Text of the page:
We like to think of poets as being a bit like shamans. The Greek word poetes means “maker,” and I gather it had thaumaturgic overtones at one time. True shamans, of course, almost never seek the role, but have it thrust upon them as the result of an extreme spiritual or existential crisis. In her recent “Considering the Other” column at Read Write Poem, Ren Powell noted that some people harbor a similar notion about poets. “They feel that the title of poet is something they should not take upon themselves, but rather something that should be conferred by others.”
Well, maybe. But writing poetry is actually a pretty ordinary thing, not at all comparable to faith-healing or traveling to the spirit world. To me, it’s a craft just like woodworking, maybe slightly more advanced than hanging drywall, but not much. Poetry may be necessary to maintain the vitality of a language and may help keep the mind limber, but that doesn’t make it the special province of elites — quite the opposite. As the Nicaraguan poet Roque Dalton once wrote, “Poetry, like bread, is for everyone.” It doesn’t require any special kind of intelligence to write it. Anyone who uses language — any human being — can, and probably should, learn to play with language in an artful manner. It might have to take the form of rap or rock lyrics to gain true mass acceptance, and its evil twin the slogan may threaten to erase the boundary between truth and lies, but in one form or another, poetry is virtually inescapable.
If anything distinguishes a poet from any other language-user, it’s her extreme sensitivity to nuance. Shouldn’t we worry, then, that so many poets find the label “poet” more than a little uncomfortable? Ren’s column was titled, “I Hereby Confer on You the Title of Poet,” and her conclusion was: stop acting ashamed about the title. If you write poetry, you’re a poet. But the discomfort is perhaps not so easily exorcised. In my case, I’m wary of reinforcing the misconception that being a poet is what matters. I don’t want to be anything. I just want to write.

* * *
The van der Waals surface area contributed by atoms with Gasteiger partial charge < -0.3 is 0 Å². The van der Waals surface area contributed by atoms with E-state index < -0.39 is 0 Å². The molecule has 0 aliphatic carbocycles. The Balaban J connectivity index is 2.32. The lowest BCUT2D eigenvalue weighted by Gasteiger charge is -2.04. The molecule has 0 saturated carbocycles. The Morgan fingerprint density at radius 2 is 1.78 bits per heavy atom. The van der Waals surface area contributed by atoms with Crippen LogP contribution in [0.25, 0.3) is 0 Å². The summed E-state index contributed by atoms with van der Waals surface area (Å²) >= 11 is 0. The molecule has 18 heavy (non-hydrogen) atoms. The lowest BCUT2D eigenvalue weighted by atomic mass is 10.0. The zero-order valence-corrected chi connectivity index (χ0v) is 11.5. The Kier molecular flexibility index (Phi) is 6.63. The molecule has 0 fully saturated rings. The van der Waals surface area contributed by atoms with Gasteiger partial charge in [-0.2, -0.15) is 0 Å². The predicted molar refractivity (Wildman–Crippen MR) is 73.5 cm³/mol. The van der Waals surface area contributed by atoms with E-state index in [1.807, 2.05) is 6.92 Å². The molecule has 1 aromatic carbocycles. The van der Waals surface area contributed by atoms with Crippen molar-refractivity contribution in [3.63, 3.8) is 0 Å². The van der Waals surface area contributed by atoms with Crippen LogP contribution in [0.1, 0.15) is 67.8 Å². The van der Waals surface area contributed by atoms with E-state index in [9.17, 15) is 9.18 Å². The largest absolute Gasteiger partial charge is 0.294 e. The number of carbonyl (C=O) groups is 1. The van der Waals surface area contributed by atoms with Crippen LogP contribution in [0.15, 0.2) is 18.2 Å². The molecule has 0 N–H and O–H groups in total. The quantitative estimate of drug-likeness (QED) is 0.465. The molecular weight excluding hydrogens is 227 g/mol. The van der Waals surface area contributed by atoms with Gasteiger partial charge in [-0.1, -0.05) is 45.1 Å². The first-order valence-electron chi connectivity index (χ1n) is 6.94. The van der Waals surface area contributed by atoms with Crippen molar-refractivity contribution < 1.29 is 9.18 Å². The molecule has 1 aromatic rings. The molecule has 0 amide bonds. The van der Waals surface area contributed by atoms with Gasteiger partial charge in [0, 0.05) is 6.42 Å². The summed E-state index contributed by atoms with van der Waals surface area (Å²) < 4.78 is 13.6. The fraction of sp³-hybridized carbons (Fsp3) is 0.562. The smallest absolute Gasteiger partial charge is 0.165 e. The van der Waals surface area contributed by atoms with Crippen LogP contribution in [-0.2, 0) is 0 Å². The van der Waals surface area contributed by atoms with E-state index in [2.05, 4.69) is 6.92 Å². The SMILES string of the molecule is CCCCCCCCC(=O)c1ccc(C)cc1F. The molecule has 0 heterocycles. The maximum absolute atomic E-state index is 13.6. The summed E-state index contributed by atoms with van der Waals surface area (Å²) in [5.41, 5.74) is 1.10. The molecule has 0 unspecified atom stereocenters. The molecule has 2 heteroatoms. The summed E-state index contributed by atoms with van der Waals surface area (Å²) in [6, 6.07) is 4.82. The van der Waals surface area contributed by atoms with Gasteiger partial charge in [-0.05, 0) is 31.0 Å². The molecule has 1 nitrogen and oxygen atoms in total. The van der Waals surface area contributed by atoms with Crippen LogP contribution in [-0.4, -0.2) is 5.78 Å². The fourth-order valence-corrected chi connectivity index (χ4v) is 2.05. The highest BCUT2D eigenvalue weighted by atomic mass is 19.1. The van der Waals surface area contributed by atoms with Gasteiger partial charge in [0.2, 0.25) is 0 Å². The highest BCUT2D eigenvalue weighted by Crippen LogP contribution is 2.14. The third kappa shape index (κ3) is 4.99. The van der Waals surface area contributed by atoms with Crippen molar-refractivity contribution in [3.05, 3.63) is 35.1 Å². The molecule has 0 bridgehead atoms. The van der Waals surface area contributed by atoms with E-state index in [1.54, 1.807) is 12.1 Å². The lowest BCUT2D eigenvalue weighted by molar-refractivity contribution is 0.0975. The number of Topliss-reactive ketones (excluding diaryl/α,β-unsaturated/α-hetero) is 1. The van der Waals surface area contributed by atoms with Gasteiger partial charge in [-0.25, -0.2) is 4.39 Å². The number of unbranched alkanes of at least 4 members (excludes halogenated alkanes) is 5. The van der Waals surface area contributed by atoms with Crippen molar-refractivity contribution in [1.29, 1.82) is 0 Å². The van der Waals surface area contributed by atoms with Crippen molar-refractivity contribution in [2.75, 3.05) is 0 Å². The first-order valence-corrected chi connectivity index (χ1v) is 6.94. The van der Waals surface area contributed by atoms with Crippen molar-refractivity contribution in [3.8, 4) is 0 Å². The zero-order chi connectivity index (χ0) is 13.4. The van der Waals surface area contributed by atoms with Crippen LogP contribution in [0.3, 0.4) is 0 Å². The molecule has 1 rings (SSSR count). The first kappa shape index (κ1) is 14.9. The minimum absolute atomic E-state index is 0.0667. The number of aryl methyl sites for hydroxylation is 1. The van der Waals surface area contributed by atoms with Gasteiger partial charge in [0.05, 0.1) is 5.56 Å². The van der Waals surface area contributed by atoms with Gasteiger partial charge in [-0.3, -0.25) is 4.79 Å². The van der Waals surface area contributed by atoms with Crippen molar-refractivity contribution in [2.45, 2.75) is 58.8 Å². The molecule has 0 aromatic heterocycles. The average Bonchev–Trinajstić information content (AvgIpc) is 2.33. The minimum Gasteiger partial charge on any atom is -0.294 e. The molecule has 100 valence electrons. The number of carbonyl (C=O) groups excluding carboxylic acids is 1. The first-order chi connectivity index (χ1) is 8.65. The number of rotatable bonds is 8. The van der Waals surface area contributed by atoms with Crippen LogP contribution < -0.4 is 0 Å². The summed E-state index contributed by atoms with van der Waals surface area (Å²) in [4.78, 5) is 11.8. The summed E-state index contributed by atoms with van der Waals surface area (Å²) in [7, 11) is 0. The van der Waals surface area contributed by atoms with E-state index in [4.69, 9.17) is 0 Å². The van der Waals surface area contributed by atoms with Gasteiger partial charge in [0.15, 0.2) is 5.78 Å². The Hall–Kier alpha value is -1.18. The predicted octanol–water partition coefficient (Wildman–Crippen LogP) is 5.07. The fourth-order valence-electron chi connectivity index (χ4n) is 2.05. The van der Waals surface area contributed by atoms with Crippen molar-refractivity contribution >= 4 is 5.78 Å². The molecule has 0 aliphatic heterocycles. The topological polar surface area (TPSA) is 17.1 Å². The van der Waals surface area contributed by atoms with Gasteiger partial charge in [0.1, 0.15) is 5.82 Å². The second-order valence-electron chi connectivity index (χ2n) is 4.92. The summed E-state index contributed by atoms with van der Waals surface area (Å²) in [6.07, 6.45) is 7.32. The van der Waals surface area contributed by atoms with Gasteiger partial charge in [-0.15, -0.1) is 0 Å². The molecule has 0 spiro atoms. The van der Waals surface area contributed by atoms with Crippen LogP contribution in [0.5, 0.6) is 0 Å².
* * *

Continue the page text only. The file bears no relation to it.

And then there’s the problem that my prose and poetry are constantly shape-shifting into one another to the point where I can barely tell them apart anymore. I could just call myself a writer, but that word too has somehow gained a ridiculous mystique. So I’m happy instead to call myself a blogger or an editor — maligned occupations barely more respectable than a garbage collector. Then again, in my ideal society, garbage collectors would be among the most revered citizens, entrusted with the training of all corporate managers and public servants. My neighbor pumps septic tanks for a living, and he is, I’ve come to learn, a very wise man.
Much of the preceding comes from a comment I made on Ren’s column — actually one of the less interesting comments in that thread. It seemed just barely worth preserving here.